Background: In October 2013, the University of Maryland Medical Center established a formal antibiotic prophylaxis protocol for patients undergoing ventricular assist device (VAD) placement, replacing a previous system of various broad-spectrum antibiotic combinations typically for prolonged durations based on surgeon preference. This new protocol consisted of a standardized regimen of 72 hours of vancomycin and ceftriaxone after the procedure. The objective of this project was to evaluate the rate of surgical site infection (SSI) related to VAD placement to ensure that implementing the new protocol did not cause an increase in SSI rates. Methods: The study was a retrospective cohort study of patients who had undergone VAD placement before the protocol change (January 1, 2011, to October 1, 2013) and after the change (October 1, 2013, to November 15, 2015). The primary outcomes was the difference in SSI rate before and after the protocol change using CDC NHSN definitions. Pertinent data points of interest included reason for VAD placement, duration/type of antibiotics used, delayed sternal closure, SSI, characterization of infection (bloodstream, driveline, or pocket), organism identified on culture and mortality at 30 days and 1 year. SSI rates were assessed using the Fischer exact test, and descriptive statistics were used for other outcome variables. Results: In total, 75 patients were included before the protocol and 46 after the protocol change. Overall, 27% and 17% of patients were on therapeutic antibiotics prior to the VAD placement, respectively (P = 0.23). Also, 8 (6.6%) patients in the preintervention group had an SSI compared to 1 patient (0.8%) in the postintervention group (P = .15). Adherence to the protocol was suboptimal, with 27% of patients in the postintervention group receiving non–protocol-adherent antibiotics and 65% of patients receiving antibiotics >96 hours postoperatively. When evaluating the patients collectively, SSI rates were the same when antibiotics were discontinued <72 hours postoperatively versus when antibiotics were continued beyond 72 hours postoperatively or were not given at all postoperatively (3.1% vs 10.7% vs 0%; P = .24). SSI rates were also no different among patients who received cefazolin monotherapy (0%), vancomycin and ceftriaxone (2.7%), vancomycin and piperacillin tazobactam (2%), and other antibiotic combinations (7.7%) for surgical prophylaxis (P = 0.1). Conclusions: No change in SSI rates was noted after a protocol change narrowing the spectrum and duration of antibiotic prophylaxis was implemented. Evaluation of optimal surgical prophylaxis in this patient population is difficult due to low event rates and frequent therapeutic indications for antibiotics outside the standard prophylaxis. Despite these challenges, this study supports the safety of studying SSI prophylaxis reduction in the VAD population. Further studies are reasonable and warranted.
SHEA endorses adhering to the recommendations by the CDC and ACIP for immunizations of all children and adults. All persons providing clinical care should be familiar with these recommendations and should routinely assess immunization compliance of their patients and strongly recommend all routine immunizations to patients. All healthcare personnel (HCP) should be immunized against vaccine-preventable diseases as recommended by the CDC/ACIP (unless immunity is demonstrated by another recommended method). SHEA endorses the policy that immunization should be a condition of employment or functioning (students, contract workers, volunteers, etc) at a healthcare facility. Only recognized medical contraindications should be accepted for not receiving recommended immunizations.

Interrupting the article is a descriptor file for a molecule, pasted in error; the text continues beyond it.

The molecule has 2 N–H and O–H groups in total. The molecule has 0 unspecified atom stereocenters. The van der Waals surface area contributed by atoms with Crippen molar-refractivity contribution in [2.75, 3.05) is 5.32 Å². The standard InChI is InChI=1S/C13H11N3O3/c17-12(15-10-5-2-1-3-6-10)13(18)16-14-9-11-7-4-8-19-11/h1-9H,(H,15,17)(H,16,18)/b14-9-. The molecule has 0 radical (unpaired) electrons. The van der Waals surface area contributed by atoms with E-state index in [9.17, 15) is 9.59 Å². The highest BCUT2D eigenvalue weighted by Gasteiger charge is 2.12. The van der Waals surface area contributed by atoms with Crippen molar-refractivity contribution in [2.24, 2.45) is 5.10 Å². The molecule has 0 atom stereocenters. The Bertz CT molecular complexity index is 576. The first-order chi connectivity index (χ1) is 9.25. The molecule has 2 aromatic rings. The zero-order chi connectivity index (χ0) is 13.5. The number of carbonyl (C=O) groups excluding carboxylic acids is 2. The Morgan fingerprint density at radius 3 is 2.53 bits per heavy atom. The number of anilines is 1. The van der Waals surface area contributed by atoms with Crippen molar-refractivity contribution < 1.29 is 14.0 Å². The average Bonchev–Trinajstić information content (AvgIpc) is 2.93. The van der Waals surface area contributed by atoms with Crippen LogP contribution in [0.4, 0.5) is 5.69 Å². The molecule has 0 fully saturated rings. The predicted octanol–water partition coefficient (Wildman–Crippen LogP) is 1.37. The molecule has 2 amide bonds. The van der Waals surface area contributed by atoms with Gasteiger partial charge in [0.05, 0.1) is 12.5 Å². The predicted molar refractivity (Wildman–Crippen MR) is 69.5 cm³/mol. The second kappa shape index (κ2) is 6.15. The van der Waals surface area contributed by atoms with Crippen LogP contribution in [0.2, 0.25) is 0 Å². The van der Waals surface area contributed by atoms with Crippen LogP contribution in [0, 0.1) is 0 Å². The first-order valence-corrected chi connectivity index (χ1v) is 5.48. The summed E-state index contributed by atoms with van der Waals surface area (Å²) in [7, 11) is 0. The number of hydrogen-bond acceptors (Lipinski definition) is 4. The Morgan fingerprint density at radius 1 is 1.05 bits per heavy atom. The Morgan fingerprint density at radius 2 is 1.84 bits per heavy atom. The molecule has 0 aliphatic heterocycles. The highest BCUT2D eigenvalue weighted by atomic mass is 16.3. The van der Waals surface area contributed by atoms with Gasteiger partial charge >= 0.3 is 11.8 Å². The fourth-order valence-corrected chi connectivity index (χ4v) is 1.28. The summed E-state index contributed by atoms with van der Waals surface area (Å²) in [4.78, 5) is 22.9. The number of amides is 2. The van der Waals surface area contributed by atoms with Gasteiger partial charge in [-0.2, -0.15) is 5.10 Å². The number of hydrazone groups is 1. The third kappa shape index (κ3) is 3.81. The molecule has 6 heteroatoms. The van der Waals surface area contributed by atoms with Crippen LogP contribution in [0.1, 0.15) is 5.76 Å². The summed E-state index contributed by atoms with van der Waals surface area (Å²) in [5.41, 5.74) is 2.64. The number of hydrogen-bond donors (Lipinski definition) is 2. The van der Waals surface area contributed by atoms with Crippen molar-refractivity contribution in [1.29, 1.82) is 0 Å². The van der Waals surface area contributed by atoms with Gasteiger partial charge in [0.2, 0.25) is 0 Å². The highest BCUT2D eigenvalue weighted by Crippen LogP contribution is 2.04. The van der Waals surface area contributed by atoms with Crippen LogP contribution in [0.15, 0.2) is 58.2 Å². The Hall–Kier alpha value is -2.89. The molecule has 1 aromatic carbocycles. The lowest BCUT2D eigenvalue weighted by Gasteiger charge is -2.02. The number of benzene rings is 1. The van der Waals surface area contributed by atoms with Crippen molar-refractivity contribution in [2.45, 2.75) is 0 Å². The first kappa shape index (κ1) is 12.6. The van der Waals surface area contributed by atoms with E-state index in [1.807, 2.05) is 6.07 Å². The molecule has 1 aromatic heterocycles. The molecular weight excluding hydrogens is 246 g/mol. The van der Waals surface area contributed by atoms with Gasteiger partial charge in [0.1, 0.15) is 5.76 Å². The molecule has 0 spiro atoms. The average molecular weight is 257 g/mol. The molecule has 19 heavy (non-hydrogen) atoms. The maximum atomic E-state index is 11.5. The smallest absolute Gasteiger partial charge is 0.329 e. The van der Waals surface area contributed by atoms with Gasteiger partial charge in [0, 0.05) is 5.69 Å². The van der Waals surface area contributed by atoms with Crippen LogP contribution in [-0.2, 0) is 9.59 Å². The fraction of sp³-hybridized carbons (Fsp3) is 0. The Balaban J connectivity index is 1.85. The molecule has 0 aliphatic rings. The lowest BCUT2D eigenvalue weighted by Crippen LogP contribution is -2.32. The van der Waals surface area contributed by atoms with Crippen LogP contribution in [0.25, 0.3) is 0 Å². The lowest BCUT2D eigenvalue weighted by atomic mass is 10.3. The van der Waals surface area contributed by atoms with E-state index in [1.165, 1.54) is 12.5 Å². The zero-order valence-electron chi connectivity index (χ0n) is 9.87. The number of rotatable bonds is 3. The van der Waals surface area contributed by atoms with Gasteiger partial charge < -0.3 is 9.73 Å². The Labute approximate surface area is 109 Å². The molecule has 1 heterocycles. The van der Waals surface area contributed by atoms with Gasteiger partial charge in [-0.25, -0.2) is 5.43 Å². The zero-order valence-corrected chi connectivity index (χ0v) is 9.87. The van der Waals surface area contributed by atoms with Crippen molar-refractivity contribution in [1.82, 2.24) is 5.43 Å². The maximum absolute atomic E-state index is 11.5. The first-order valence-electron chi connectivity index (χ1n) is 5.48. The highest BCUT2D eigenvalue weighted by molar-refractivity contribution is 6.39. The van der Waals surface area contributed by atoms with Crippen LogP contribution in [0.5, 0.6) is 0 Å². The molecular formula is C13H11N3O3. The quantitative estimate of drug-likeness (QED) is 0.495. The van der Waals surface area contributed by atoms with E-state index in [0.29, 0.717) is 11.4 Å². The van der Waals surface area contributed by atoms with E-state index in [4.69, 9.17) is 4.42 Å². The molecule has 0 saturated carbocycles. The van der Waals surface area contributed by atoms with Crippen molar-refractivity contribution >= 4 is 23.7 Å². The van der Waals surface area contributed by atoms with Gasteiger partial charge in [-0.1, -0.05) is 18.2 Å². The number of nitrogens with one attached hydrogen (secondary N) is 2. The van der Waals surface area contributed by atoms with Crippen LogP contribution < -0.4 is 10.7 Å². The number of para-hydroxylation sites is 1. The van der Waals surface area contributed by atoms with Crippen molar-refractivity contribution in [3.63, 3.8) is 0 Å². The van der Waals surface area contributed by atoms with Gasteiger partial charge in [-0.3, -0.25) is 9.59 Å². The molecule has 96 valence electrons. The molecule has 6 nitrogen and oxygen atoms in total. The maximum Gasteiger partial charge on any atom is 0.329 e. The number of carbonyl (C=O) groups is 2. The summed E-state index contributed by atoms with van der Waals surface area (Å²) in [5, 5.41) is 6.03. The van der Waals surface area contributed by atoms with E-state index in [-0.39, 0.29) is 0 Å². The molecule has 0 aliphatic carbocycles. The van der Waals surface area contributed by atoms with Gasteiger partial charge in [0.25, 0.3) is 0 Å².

Documentation of antibiotic indication provides helpful information for antimicrobial stewardship, but accuracy is not understood. Review of 396 antibiotic orders in a pediatric ICU and adult medicine step-down unit found 90% agreement between provider-selected indication and independent review. Prompts to enter antibiotic indication during order entry provide largely accurate information.
Peer comparison has potential as an effective antimicrobial stewardship intervention in the inpatient setting. We report a new metric, days of therapy per 100 service days, for comparing antibiotic utilization. Among 14 prescribers on the primary infectious diseases service during a 6-month period, we identified 1 outlier for each anti-MRSA agent.
To assess antimicrobial utilization before and after a change in urine culture ordering practice in adult intensive care units (ICUs) whereby urine cultures were only performed when pyuria was detected.
A 700-bed academic medical center
Patients admitted to any adult ICU
Aggregate data for all adult ICUs were obtained for population-level antimicrobial use (days of therapy [DOT]), urine cultures performed, and bacteriuria, all measured per 1,000 patient days before the intervention (January–December 2012) and after the intervention (January–December 2013). These data were compared using interrupted time series negative binomial regression. Randomly selected patient charts from the population of adult ICU patients with orders for urine culture in the presence of indwelling or recently removed urinary catheters were reviewed for demographic, clinical, and antimicrobial use characteristics, and pre- and post-intervention data were compared.
Statistically significant reductions were observed in aggregate monthly rates of urine cultures performed and bacteriuria detected but not in DOT. At the patient level, compared with the pre-intervention group (n=250), in the post-intervention group (n=250), fewer patients started a new antimicrobial therapy based on urine culture results (23% vs 41%, P=.002), but no difference in the mean total DOT was observed.
A change in urine-culture ordering practice was associated with a decrease in the percentage of patients starting a new antimicrobial therapy based on the index urine-culture order but not in total duration of antimicrobial use in adult ICUs. Other drivers of antimicrobial use in ICU patients need to be evaluated by antimicrobial stewardship teams.
Infect. Control Hosp. Epidemiol. 2016;37(4):448–454